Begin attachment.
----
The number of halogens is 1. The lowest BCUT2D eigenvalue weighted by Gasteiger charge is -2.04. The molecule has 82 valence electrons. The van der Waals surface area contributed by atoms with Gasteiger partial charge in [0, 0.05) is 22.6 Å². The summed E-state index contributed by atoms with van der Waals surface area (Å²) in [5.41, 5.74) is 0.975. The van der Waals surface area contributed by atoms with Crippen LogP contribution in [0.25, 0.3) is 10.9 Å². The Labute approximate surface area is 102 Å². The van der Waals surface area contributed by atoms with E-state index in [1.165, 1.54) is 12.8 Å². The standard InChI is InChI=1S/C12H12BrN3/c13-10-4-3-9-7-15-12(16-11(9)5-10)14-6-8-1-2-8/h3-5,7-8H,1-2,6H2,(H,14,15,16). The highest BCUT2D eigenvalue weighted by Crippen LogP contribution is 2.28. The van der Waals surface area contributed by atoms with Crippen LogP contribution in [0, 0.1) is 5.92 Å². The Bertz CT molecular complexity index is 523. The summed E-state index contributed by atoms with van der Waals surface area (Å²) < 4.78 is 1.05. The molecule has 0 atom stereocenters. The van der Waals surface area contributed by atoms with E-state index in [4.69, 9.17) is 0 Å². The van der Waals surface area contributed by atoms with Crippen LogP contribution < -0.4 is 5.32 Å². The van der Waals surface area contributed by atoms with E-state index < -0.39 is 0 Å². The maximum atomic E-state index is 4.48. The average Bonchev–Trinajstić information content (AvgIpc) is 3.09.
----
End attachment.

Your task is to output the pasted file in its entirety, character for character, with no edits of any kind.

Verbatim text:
The number of halogens is 1. The lowest BCUT2D eigenvalue weighted by Gasteiger charge is -2.04. The molecule has 82 valence electrons. The van der Waals surface area contributed by atoms with Gasteiger partial charge in [0, 0.05) is 22.6 Å². The summed E-state index contributed by atoms with van der Waals surface area (Å²) in [5.41, 5.74) is 0.975. The van der Waals surface area contributed by atoms with Crippen LogP contribution in [0.25, 0.3) is 10.9 Å². The Labute approximate surface area is 102 Å². The van der Waals surface area contributed by atoms with E-state index in [1.165, 1.54) is 12.8 Å². The standard InChI is InChI=1S/C12H12BrN3/c13-10-4-3-9-7-15-12(16-11(9)5-10)14-6-8-1-2-8/h3-5,7-8H,1-2,6H2,(H,14,15,16). The highest BCUT2D eigenvalue weighted by Crippen LogP contribution is 2.28. The van der Waals surface area contributed by atoms with Crippen LogP contribution in [0, 0.1) is 5.92 Å². The Bertz CT molecular complexity index is 523. The summed E-state index contributed by atoms with van der Waals surface area (Å²) < 4.78 is 1.05. The molecule has 0 atom stereocenters. The van der Waals surface area contributed by atoms with E-state index in [4.69, 9.17) is 0 Å². The van der Waals surface area contributed by atoms with Crippen LogP contribution < -0.4 is 5.32 Å². The van der Waals surface area contributed by atoms with E-state index < -0.39 is 0 Å². The maximum atomic E-state index is 4.48. The average Bonchev–Trinajstić information content (AvgIpc) is 3.09.